As always a great discussion on all things future supermarket and a fascinating insight into what the listeners see ahead and see as the real issue.

Have a listen now (47 minutes 17 secs) and then add your voice to the debate on the future of supermarkets and jobs.

Are you going to lose your job to a #robot? | ABC, 4BC

Ukrainian Dmitry Balandin poses with his wooden model Cylon in his flat in ZaporizhzhyaJumping straight out of the world of science fiction robots seems to be making a mad dash to take over our lives and our jobs. Everywhere we look there’s another story of robots in the workplace, drones in our skies, machines driving our cars and jobs that are being lost to our mechanical brothers, but surely it’s not all that bad.

The robot (think Star Wars R2D2), android (think Star Wars C3PO) and drone marketplace is growing exponentially as technology and our needs evolve and we have certainly had more chatter in the press over the last year or so than ever before.






The stats are that service robots (robots that serve us and are typically in defence, medical, logistics, construction and in our houses) account for approximately 4.1 million units worldwide, in an industry worth around $6 billion, with year on year growth of 12%, which will take it to 18 million plus units in 2020 and an industry then worth approximately $15.69 billion.

The other major category of robots are industrial robots the ones we see in car manufacturing and large plants which currently account for 1.7 million robots with a year on year growth of around 23.7% that in 2020 will take it to about 4.1 million units, in an industry then worth $15.69 billion.

Now that the stats are out-of-the-way and we have a picture that in sheer volume terms shows it’s unlikely we’re going to be overrun by robots in the foreseeable future, lets take a calmer look at some of the things we’ve got them doing for us already.

In medicine, we have them running around hospitals, either digitally possessed by doctors who are physically in one place but able to offer remote consultations by jumping inside a robot and doing the rounds of far off hospitals, or we have physicians performing operations remotely guiding the hands and tasks of far distant machines, to perform the most difficult and complex of surgeries.

How about Baxter, a robot that learns a task in 90 seconds and then can repeat that task over and over again until you tell it to stop, all for the cost of about $3.40 per hour.

What about robot newsreaders, receptionists and sales teams

How about engaging a robot bricklayer for the perfect house finish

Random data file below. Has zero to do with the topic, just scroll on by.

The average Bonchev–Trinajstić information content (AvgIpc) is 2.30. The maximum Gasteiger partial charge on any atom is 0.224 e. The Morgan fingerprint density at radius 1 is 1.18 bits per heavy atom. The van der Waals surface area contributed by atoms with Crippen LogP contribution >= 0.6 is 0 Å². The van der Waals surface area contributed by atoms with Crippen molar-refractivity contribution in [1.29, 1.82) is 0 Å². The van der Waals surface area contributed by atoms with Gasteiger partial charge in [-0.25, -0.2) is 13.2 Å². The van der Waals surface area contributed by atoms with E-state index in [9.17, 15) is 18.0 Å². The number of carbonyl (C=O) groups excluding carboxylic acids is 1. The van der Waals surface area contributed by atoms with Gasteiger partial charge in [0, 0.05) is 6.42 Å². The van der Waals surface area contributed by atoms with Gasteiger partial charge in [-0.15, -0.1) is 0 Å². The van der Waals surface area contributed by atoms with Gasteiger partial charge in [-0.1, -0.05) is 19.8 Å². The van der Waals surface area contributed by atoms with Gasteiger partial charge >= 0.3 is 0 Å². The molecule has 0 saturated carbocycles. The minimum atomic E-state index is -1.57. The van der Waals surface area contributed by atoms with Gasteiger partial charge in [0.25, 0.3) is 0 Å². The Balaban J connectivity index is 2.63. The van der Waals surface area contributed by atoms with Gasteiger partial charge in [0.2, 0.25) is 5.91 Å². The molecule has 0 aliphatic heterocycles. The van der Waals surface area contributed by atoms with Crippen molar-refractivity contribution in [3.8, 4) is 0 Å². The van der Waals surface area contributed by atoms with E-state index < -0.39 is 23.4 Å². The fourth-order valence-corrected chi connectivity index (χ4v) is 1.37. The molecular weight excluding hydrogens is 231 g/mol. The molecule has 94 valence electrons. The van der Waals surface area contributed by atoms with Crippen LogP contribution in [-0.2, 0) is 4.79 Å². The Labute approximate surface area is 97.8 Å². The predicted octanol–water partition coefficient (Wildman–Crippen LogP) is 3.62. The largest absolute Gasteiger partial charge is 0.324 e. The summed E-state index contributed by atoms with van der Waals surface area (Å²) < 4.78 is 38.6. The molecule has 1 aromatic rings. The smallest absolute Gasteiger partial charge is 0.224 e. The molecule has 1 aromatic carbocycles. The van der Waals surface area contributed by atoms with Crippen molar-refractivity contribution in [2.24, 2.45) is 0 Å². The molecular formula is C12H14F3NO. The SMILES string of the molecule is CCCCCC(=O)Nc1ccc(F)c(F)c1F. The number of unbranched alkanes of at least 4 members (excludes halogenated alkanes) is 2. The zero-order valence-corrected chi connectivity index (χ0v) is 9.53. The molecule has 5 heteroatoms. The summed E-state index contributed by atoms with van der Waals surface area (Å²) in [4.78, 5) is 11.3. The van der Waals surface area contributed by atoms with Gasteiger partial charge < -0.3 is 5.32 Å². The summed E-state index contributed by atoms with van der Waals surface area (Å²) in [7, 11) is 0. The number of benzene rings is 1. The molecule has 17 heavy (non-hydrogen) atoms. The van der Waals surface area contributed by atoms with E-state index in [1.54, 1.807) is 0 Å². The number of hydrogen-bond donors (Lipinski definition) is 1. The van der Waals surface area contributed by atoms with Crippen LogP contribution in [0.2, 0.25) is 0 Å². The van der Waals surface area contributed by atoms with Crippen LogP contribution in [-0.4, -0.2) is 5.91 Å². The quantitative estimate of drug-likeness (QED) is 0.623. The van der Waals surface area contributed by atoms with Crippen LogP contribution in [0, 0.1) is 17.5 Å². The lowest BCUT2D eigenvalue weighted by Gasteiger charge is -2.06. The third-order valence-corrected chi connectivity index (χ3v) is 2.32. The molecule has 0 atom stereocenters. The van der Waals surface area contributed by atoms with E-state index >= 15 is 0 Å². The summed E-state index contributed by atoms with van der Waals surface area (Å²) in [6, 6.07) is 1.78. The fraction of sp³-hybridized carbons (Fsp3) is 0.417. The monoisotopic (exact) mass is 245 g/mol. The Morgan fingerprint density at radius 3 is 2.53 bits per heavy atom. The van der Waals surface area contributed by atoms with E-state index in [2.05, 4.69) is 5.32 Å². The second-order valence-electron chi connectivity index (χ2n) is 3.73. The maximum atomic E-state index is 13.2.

Agriculture is also another great adopter of robots

and my favourite robot at the moment is Jibo, not yet available, but possibly coming to your home very soon

Robots are set to work, live and play side by side with us in the coming years and there presence soon will be as ordinary and commonplace as the car, the dishwasher and the smart phone, so lets figure out how to tame them and make best use of them.

Have a listen to a couple of radio interviews I did today on robots and then share or like this post and let me know what you’re most looking forward to your robot doing for you.

ABC WideBay (8 minutes) – David Dowsett – Monday 23rd March

4BC – Evening Program (10 minutes) – Monday 23rd March

Fast Forward through 2014

abc_local_me_1_Jan_14The new economic normal, 3 Australian state elections, peek a boo panels in women’s fashion, 364,997 new Australians added to our population and super-foods freekah and teff were just some of the 2014 trends I chatted about with Kate O’Toole of ABC Local radio national in our look at what trends I have predicted for the year ahead.

In this extended interview Kate and I worked our way through the changing business landscape of entrepreneurs and intrapreneurs – internal and external business champions, innovation hubs that foster and encourage community and crowd businesses allowing us to form joint ventures and temporary business relationships with others as required to take advantage of a burgeoning sharing and collaboration culture.

Synthetic thinking and thought metamorphosis also gained air-time as we looked at the growing role our mobile devices and apps are going to have in sorting out what’s important to us and bringing that information in real time to a screen near us.

Health and wellness also sparked interest with listeners as we explored the shift away from a repair mentality with healthcare to a wellness culture where we will become increasingly responsible for our own health care monitoring as we evolve into an era wear a combination of changing culture, increased medical awareness and intervention possibilities and wearable devices that monitor our vital signs ongoing will provide us with personalised health insights, health suggestions and the motivation with which to action it.